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11.1 Introduction

Photobiomodulation (PBM) by low-level laser therapy (LLLT) and light-emitting diode therapy (LEDT) provides several benefits for muscle tissue as evidenced by in vitro and in vivo studies, and clinical trials. Among these benefits, this chapter covers two recent and very important effects reported in the current literature:

1. the prevention of muscle damage after exercise, including delayed onset muscle soreness; and

2. the improvement of muscle performance (demonstrated by increases in muscle torque, power, or work), workload capacity, fatigue resistance, functional or sport activity, and exercise recovery.

Therefore, this chapter covers the majority of clinical trials that have been published up to February 2016 that aimed at increasing muscle performance and exercise recovery or preventing muscle damage with PBM in healthy volunteers/ athletes. Studies with different purposes were not included.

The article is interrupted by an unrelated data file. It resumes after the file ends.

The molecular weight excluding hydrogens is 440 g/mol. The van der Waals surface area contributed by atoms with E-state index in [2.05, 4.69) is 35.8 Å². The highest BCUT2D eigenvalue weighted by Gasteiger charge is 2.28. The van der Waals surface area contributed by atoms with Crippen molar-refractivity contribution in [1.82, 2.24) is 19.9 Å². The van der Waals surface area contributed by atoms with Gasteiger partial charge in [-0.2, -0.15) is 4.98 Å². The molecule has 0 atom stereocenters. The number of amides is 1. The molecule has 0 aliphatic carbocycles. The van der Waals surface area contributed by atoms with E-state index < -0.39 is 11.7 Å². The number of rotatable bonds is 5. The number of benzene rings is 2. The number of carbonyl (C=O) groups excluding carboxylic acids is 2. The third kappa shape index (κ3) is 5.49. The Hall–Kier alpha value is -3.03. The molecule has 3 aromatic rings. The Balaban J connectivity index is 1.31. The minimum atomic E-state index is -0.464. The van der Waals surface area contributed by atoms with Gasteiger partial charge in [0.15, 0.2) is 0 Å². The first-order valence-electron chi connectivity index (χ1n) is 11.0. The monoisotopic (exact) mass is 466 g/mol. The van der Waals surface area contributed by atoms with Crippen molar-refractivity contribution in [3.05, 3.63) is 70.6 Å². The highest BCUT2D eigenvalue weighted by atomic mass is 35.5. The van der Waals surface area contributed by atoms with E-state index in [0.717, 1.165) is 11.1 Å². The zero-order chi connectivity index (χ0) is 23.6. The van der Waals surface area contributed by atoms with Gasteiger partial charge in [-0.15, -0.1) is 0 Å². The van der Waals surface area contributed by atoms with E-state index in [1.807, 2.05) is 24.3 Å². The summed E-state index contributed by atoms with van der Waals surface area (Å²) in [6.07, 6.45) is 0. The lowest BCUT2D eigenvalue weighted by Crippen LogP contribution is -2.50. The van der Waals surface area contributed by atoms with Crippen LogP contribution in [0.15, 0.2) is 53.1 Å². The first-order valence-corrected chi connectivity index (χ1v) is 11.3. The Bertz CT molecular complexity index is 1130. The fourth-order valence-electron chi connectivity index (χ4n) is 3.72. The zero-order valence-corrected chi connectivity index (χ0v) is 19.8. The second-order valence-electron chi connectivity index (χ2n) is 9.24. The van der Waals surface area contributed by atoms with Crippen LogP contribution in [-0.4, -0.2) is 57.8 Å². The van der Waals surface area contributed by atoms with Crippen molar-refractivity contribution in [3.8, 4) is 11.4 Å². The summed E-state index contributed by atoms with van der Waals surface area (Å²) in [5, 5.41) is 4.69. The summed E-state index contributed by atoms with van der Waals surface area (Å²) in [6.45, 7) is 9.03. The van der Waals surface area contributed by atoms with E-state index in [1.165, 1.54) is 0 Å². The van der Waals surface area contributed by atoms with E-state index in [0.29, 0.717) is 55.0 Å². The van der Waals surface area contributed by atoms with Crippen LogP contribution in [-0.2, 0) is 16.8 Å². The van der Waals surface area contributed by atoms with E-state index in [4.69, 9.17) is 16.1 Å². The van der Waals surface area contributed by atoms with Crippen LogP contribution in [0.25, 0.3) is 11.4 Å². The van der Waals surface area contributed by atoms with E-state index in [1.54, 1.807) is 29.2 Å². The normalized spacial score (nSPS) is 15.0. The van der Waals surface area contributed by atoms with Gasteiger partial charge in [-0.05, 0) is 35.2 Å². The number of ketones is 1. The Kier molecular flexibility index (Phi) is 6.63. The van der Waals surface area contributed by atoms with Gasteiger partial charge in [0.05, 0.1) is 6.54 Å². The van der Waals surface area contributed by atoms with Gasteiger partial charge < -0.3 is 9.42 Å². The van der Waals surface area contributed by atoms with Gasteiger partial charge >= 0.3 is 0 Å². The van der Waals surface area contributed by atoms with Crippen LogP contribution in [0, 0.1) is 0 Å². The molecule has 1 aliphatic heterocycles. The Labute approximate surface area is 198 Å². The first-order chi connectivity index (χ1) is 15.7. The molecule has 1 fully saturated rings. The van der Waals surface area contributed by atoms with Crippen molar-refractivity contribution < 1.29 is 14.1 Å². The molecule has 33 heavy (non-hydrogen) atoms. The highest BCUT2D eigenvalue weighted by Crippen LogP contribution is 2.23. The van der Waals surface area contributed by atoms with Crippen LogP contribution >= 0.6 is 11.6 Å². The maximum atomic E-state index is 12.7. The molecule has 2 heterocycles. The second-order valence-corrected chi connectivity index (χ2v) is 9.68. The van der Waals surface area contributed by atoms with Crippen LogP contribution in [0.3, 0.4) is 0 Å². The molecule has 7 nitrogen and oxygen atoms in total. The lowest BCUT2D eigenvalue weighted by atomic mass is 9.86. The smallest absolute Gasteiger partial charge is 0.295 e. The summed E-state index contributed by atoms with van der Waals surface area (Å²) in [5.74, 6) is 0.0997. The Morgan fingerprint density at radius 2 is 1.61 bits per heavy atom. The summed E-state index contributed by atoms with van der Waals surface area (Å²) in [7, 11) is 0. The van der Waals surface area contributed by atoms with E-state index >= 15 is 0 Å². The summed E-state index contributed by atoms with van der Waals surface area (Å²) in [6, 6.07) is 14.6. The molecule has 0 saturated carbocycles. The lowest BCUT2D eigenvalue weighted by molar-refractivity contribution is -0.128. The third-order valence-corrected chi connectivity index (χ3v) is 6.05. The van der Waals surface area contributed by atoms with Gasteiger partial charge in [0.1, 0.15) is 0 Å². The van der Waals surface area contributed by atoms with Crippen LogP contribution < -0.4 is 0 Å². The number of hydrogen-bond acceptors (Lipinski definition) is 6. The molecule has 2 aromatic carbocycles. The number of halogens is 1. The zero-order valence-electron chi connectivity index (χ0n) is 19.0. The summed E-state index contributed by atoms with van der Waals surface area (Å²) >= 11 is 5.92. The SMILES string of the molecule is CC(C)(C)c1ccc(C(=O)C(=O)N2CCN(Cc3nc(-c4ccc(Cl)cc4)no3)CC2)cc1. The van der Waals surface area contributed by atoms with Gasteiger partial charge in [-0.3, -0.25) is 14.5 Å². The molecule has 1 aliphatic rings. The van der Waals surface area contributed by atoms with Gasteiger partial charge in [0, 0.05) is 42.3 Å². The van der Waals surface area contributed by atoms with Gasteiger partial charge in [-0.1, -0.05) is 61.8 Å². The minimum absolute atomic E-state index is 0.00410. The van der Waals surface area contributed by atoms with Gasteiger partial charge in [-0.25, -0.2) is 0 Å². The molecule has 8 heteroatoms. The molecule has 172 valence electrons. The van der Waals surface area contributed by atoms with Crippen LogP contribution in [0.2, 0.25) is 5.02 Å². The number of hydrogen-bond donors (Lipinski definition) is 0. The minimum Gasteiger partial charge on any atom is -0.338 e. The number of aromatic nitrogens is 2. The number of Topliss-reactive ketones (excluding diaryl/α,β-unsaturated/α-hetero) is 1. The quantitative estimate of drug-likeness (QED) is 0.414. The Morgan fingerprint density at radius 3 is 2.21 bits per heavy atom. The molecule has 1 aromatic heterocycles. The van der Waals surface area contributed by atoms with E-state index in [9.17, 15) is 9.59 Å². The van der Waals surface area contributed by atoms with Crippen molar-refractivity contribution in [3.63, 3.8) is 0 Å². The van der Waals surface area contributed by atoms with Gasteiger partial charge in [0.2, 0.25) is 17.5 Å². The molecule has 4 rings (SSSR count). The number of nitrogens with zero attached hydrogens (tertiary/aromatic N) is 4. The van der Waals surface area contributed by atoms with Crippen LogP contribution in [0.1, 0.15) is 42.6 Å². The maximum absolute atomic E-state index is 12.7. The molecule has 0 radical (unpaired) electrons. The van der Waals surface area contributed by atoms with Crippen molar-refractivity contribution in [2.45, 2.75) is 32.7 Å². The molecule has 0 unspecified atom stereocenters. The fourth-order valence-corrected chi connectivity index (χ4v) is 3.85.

The use of PBM to prevent muscle damage has primarily been investigated in animal models, irradiating skeletal muscles before a bout of intense exercise (referred to in this chapter as “muscular pre-conditioning”) and by following the muscle damage with measurements of the creatine kinase (CK) levels in the bloodstream. To the best of our knowledge, the first study that used PBM via LLLT to prevent muscle damage was performed by Lopes-Martins et al. in rats. These authors investigated the effects of different doses of a 655-nm laser (0.5 J/cm[sup[2, 1.0 J/cm[sup[2, and 2.5 J/cm[sup[2) to prevent muscle fatigue and muscle damage (CK) induced by neuromuscular electrical stimulation. This study reported a LLLT dose response to decreased CK activity.

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